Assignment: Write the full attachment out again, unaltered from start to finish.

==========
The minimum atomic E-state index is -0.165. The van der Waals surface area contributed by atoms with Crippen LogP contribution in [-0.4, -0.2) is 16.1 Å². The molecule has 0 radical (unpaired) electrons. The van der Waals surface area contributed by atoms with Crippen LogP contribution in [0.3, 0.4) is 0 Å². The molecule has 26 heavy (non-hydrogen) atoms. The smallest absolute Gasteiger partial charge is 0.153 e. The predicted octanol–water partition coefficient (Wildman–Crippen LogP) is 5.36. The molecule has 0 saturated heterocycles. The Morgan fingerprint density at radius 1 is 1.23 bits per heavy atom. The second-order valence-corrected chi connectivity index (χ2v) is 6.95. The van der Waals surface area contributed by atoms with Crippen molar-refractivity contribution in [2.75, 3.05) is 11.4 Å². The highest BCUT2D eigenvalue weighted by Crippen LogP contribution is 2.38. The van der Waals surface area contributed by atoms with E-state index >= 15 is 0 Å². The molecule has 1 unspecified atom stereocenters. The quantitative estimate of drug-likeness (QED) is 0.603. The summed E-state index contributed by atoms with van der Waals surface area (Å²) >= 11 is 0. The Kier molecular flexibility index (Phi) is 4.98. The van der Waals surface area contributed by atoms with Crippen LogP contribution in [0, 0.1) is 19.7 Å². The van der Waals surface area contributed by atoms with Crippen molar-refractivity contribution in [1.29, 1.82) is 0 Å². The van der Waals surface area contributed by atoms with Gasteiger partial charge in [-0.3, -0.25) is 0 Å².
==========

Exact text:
The minimum atomic E-state index is -0.165. The van der Waals surface area contributed by atoms with Crippen LogP contribution in [-0.4, -0.2) is 16.1 Å². The molecule has 0 radical (unpaired) electrons. The van der Waals surface area contributed by atoms with Crippen LogP contribution in [0.3, 0.4) is 0 Å². The molecule has 26 heavy (non-hydrogen) atoms. The smallest absolute Gasteiger partial charge is 0.153 e. The predicted octanol–water partition coefficient (Wildman–Crippen LogP) is 5.36. The molecule has 0 saturated heterocycles. The Morgan fingerprint density at radius 1 is 1.23 bits per heavy atom. The second-order valence-corrected chi connectivity index (χ2v) is 6.95. The van der Waals surface area contributed by atoms with Crippen molar-refractivity contribution in [2.75, 3.05) is 11.4 Å². The highest BCUT2D eigenvalue weighted by Crippen LogP contribution is 2.38. The van der Waals surface area contributed by atoms with E-state index >= 15 is 0 Å². The molecule has 1 unspecified atom stereocenters. The quantitative estimate of drug-likeness (QED) is 0.603. The summed E-state index contributed by atoms with van der Waals surface area (Å²) >= 11 is 0. The Kier molecular flexibility index (Phi) is 4.98. The van der Waals surface area contributed by atoms with Crippen LogP contribution in [0, 0.1) is 19.7 Å². The van der Waals surface area contributed by atoms with Crippen molar-refractivity contribution in [1.29, 1.82) is 0 Å². The van der Waals surface area contributed by atoms with Gasteiger partial charge in [-0.3, -0.25) is 0 Å².